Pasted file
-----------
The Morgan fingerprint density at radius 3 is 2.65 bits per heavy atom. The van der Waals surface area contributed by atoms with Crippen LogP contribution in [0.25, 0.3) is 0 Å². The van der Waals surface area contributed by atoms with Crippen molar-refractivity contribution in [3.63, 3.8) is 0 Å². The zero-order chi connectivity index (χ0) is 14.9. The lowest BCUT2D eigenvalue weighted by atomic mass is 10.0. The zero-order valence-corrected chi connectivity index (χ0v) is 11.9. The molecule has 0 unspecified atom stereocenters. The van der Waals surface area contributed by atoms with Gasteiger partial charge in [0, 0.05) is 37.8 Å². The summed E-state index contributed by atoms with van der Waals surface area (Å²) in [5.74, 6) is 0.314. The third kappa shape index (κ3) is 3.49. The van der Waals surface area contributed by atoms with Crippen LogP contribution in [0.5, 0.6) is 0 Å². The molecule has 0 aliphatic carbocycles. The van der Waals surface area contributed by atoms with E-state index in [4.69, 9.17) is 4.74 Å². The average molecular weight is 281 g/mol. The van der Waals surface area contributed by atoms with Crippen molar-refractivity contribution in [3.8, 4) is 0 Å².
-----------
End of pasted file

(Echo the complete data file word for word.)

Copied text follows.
The Morgan fingerprint density at radius 3 is 2.65 bits per heavy atom. The van der Waals surface area contributed by atoms with Crippen LogP contribution in [0.25, 0.3) is 0 Å². The van der Waals surface area contributed by atoms with Crippen molar-refractivity contribution in [3.63, 3.8) is 0 Å². The zero-order chi connectivity index (χ0) is 14.9. The lowest BCUT2D eigenvalue weighted by atomic mass is 10.0. The zero-order valence-corrected chi connectivity index (χ0v) is 11.9. The molecule has 0 unspecified atom stereocenters. The van der Waals surface area contributed by atoms with Gasteiger partial charge in [0, 0.05) is 37.8 Å². The summed E-state index contributed by atoms with van der Waals surface area (Å²) in [5.74, 6) is 0.314. The third kappa shape index (κ3) is 3.49. The van der Waals surface area contributed by atoms with Crippen LogP contribution in [0.5, 0.6) is 0 Å². The molecule has 0 aliphatic carbocycles. The van der Waals surface area contributed by atoms with E-state index in [4.69, 9.17) is 4.74 Å². The average molecular weight is 281 g/mol. The van der Waals surface area contributed by atoms with Crippen molar-refractivity contribution in [3.8, 4) is 0 Å².